The development situation was maintained in the United States until the end of the 1960s (see Figure 9). But due to the consolidated actions of developing countries, primarily oil exporters, and exhausting competition with the socialist bloc, the United States moved into the zone of institutional autism.
Great Britain after the Second World War is consistently in the area of institutional autism (see Figure 10) with a pronounced tendency to shift into the area of degradation, and does not claim any leadership. It was only Tetcherism and New Laborism that reversed this trend for two decades. Since the beginning of socialist construction, China has demonstrated an egalitarian development, but the policies of the Great Leap Forward and the Cultural Revolution have consistently shifted it into the field of degradation and elite development. The course towards a mixed open economy dominated by a planned economy returned China to egalitarian development and world leadership.
India until 1981 was in the area of institutional autism (see Figure 11). Only since 1982 has there been a leap towards egalitarian development, but the course towards a mixed economy dominated by the private sector generated less development dynamics than the Chinese model, although it showed low conservative risks. Taking into account the superiority of India over China in terms of the number of labor resources not employed in modern industries, it is possible to predict the already outlined acceleration of the development of India and the slowdown in the development of China, which makes them the main world competitors for sales markets and natural resources.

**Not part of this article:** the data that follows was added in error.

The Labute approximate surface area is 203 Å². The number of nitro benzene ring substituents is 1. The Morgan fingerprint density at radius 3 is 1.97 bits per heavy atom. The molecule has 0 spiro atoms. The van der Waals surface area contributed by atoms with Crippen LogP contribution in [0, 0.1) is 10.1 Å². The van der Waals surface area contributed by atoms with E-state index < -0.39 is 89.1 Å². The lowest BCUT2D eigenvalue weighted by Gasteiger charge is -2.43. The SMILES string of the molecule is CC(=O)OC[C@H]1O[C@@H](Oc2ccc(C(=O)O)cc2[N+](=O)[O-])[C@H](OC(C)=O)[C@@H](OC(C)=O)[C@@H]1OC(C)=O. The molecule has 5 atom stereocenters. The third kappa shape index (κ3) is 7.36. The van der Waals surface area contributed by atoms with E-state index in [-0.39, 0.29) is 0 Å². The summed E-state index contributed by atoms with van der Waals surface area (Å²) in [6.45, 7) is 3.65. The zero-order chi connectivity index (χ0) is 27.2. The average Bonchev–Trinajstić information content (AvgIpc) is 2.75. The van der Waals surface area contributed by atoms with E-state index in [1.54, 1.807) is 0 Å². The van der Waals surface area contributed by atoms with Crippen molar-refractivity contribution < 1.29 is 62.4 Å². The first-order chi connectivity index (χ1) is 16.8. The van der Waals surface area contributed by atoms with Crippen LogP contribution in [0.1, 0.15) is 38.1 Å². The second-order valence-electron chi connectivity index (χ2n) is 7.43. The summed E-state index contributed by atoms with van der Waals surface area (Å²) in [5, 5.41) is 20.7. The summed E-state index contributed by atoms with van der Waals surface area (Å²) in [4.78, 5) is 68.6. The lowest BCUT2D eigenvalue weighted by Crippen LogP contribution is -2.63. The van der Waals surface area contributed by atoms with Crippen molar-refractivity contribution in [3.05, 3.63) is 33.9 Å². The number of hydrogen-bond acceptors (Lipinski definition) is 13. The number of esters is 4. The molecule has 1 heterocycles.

A significant difference between India's transition to the status of a pretender from the United States, the USSR and China is the low level of risks, which is associated with an inauthentic Indian culture, but a developed institutional model inherited from the colonial authorities of Great Britain. In this way, India of the period of the beginning of the struggle for leadership is similar to Germany, where low risks were due to the presence of institutions holding back innovation in many German states. With the abandonment of colonial institutions, the country's innovative capabilities increase.